A key mechanism regulating neural stem cell development is uncovered

    MONTREAL, Oct. 8 /CNW Telbec/ - A research team at the Institut de
recherches cliniques de Montreal (IRCM), funded by the Foundation Fighting
Blindness - Canada and the Canadian Institutes of Health Research (CIHR),
discovered a novel mechanism that regulates how neural stem cells of the
retina generate the appropriate cell type at the right time during normal
development. These findings, published today in the renowned journal Neuron,
could influence the development of future cell replacement therapies for
genetic eye diseases that cause blindness.
    In their report, the scientists show that a gene called Ikaros is
expressed in the most immature retinal stem cells in the mouse, which are
"competent" to generate all seven different cell types that compose the
retina. But this gene is not expressed in the "older" stem cells, which are
more restricted in their differentiation potential and produce only the
late-born neurons. "By studying the retina of a mouse in which the Ikaros gene
was inactivated, we found that the generation of early-born retinal cell types
was impaired, whereas the generation of the late-born retinal cell types was
not affected," explained Dr. Michel Cayouette who led the study. In contrast,
forcing the expression of Ikaros in older retinal stem cells, which have
normally turned off its expression, was sufficient to give back the competence
to these cells to generate early-born neurons. Overall, these results indicate
that the expression of Ikaros in retinal stem cells is both necessary and
sufficient to confer the competence to generate early-born retinal neurons.
    The identification of adult retinal stem cells in recent years has opened
up the possibility that such cells could one day be used to replace damaged or
lost cells in various retinal diseases such as glaucoma, macular degeneration
or retinitis pigmentosa. For such approaches to be effective, however, it is
crucial that stem cells generate only the appropriate cell type for a
particular condition. This study suggests that it may be possible to
manipulate the competence of retinal stem cells so that they only generate
retinal cells associated to a particular temporal stage. "For example, added
Dr. Cayouette, inactivating Ikaros could favor the production of later-born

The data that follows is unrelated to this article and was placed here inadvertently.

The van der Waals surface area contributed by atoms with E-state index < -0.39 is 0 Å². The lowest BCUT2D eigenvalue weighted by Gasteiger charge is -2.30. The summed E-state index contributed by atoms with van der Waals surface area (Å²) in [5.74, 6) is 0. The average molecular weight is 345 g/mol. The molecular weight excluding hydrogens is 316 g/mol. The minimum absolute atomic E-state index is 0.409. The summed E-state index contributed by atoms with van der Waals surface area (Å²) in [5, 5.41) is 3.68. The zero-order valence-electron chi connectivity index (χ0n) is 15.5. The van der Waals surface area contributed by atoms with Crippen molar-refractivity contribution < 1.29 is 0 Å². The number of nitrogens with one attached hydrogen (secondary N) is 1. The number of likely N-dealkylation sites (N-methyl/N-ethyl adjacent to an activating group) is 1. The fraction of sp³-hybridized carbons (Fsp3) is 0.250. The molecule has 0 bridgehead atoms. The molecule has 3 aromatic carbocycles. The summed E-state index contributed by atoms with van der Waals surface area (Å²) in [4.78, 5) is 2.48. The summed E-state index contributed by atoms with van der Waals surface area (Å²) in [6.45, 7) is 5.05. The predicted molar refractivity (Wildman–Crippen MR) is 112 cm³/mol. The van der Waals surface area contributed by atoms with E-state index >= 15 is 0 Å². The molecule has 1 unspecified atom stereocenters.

neurons such as photoreceptors, which are lost progressively in retinal
degenerative diseases." Future studies will be required to assess the
usefulness of this approach for potential cell replacement therapies.

    Reference: Jimmy Elliott, Christine Jolicoeur, Vasanth Ramamurthy, and
Michel Cayouette. (2008) Ikaros confers early temporal competence to mouse
retinal progenitor cells. Neuron Volume 60 October 9, 2008, 26-39.

    Dr. Michel Cayouette is Director of the Cellular Neurobiology Research
Unit at the IRCM. Dr. Cayouette is also Associate Researcher at the Université
de Montréal. This research is supported by grants from the Foundation Fighting
Blindness - Canada and the Canadian Institutes of Health Research (CIHR).

    Established in 1967, the IRCM (www.ircm.qc.ca) now has 37 research units
specialized in areas as diversified as systems biology, immunity and viral
infections, cardiovascular and metabolic diseases, cancer, medicinal
chemistry, clinical research and ethical reflection. It has a staff of more
than 450. The IRCM is an independent institution, affiliated to Université de
Montréal. It has built over the years a close collaboration with McGill

For further information:

For further information: Michel Cayouette, PhD, Director of the Cellular
Neurobiology Research Unit, (514) 987-5757, michel.cayouette@ircm.qc.ca,
www.ircm.qc.ca/microsites/cayouette/en; Lucette Thériault Communications
Director, (514) 987-5535, lucette.theriault@ircm.qc.ca, www.ircm.qc.ca

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